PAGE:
An Interview With Michael Lewis And Billy Beane: Data In Baseball And Business
At the recent IBM Information on Demand 2011 event in Las Vegas, Nevada, one of the key themes of the event was the idea of putting business analytics into practice to help improve business outcomes. No one was better prepared to address this topic than Michael Lewis, author of best-selling books Moneyball, The Big Short, Boomerang, and others, or Billy Beane, general manager of the Oakland A’s baseball team and the first major league manager to utilize “sabermetrics,” or statistical historical data about baseball player performance, to take a smaller market team with less money to spend on players to the post-season several years in a row. I sat down with the two of them backstage at the Mandalay Bay Events Center just prior to their keynote presentation for several thousand IOD attendees, and following is the result of that interview.
Todd Watson: One of the key themes of the IOD event has been “turning insight into action,” and that seems to be a theme prevalent in some of your books — most notably Moneyball and The Big Short. I’m curious, in terms of baseball managers who are using sabermetrics to make more informed decisions, I’m really interested in how you got turned on to that topic and also just how that came to be and what inspired you to write the book?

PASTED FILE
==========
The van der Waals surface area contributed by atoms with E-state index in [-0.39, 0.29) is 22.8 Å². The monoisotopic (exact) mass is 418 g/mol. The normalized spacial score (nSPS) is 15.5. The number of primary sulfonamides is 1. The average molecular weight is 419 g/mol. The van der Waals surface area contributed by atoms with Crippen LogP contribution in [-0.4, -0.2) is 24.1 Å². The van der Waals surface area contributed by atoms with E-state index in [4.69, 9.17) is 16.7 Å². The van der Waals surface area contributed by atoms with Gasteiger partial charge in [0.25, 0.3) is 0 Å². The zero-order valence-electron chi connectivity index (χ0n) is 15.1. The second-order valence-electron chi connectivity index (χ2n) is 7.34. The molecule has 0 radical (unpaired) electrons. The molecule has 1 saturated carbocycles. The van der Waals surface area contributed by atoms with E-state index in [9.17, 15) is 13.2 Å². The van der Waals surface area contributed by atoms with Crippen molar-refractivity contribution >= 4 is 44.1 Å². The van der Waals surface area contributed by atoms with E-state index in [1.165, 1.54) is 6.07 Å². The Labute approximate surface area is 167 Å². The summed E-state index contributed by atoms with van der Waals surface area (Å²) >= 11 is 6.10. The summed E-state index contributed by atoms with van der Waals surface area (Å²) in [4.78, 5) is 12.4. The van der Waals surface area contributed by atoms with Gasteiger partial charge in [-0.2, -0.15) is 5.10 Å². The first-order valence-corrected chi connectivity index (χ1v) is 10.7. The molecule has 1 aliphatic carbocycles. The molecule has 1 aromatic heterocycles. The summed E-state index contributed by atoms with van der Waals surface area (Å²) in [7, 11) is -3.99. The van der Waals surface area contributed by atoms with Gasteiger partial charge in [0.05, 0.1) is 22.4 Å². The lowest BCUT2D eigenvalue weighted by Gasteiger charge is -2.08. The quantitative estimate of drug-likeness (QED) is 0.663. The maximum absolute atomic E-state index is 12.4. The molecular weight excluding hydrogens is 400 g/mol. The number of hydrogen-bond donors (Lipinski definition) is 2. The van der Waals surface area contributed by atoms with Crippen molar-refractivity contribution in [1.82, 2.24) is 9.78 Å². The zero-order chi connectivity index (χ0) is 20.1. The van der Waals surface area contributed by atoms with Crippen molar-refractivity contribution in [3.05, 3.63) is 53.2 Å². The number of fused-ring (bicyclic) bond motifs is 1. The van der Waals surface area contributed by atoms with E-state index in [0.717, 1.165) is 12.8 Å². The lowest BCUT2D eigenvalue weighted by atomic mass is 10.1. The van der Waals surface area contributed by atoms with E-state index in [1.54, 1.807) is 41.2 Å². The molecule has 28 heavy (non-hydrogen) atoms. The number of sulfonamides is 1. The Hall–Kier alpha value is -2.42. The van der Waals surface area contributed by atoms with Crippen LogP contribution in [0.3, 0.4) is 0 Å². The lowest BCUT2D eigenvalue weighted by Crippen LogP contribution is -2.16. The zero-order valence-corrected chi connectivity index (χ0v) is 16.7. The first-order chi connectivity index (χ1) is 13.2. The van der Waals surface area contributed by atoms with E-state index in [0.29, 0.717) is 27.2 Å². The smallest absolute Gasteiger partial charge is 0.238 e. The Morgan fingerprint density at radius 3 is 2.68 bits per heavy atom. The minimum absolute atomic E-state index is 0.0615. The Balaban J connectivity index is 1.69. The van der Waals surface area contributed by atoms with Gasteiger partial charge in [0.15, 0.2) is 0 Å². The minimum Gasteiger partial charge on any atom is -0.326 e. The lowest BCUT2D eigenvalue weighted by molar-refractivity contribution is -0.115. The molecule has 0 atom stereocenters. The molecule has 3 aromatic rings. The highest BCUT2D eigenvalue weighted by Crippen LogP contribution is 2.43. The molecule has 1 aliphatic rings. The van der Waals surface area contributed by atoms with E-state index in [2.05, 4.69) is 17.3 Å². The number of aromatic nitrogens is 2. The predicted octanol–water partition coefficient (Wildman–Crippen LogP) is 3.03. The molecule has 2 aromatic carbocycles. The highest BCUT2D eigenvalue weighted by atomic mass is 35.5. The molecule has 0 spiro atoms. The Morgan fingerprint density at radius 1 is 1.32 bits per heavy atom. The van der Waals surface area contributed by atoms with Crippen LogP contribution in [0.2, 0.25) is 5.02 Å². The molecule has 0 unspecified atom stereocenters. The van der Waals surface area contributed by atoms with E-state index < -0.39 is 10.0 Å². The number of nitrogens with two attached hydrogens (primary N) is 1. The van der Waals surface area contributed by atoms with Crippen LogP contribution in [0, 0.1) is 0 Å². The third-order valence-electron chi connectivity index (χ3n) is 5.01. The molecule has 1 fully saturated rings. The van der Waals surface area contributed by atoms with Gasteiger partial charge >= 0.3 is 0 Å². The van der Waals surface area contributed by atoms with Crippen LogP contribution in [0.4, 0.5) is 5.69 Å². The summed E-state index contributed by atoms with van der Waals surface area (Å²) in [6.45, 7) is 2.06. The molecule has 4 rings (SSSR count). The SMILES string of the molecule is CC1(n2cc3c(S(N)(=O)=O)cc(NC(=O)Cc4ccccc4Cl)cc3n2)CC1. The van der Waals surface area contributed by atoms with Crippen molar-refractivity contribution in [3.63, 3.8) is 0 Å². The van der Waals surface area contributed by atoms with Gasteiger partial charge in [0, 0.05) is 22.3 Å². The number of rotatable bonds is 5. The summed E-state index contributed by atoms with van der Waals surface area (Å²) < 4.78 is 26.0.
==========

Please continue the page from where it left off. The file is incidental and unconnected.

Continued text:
Michael Lewis: It was really simple. I was living in Billy’s [Beane] backyard in Berkeley so I was paying attention to the A’s. I didn’t know…I wasn’t a baseball fanatic, but I did know there was this payroll issue and I got interested in that.
I got interested in that in the first place, because at first I thought I was going to write a piece about the A’s. I think it was when Jose Canseco got this giant deal, and he was being paid something like $8 million, and the right fielder and left fielder was being paid something like $150,000, and I wanted to know if the outfielders were pissed!
And, how they felt when those Jose Canseco dropped a fly ball. (Laughter) And I was going to come out and write about that, and then I started thinking about it, and I realized there were these huge discrepancies from team to team. And then I wondered, so how does the whole team feel about being poor???
Todd Watson: As a long time Rangers fan I can sympathize…
Michael Lewis: But I didn’t do anything about it. And then the As had a sensational year in 2001. They were clearly the force in baseball, although they didn’t win the World Series, and I thought this is really weird, they’re playing against four times the sum of money and they are as good or better. How does that happen? And I knew someone who knew Billy, who set me up to go see him.
I thought I was just going to write this little magazine piece, maybe. And when I went to go see him, the answer was so interesting, I just kept listening for a couple of months.
Billy Beane: And I just kept talking.
Michael Lewis: You just kept talking. Because there was so much to talk about. I mean the idea that the market for baseball players didn’t work, or was inefficient some way, had vast implications for all sorts of other things. But I’ve never written a sports book. So it took me a while to get my mind around the idea that I would, and how to do it. That’s kind of how it started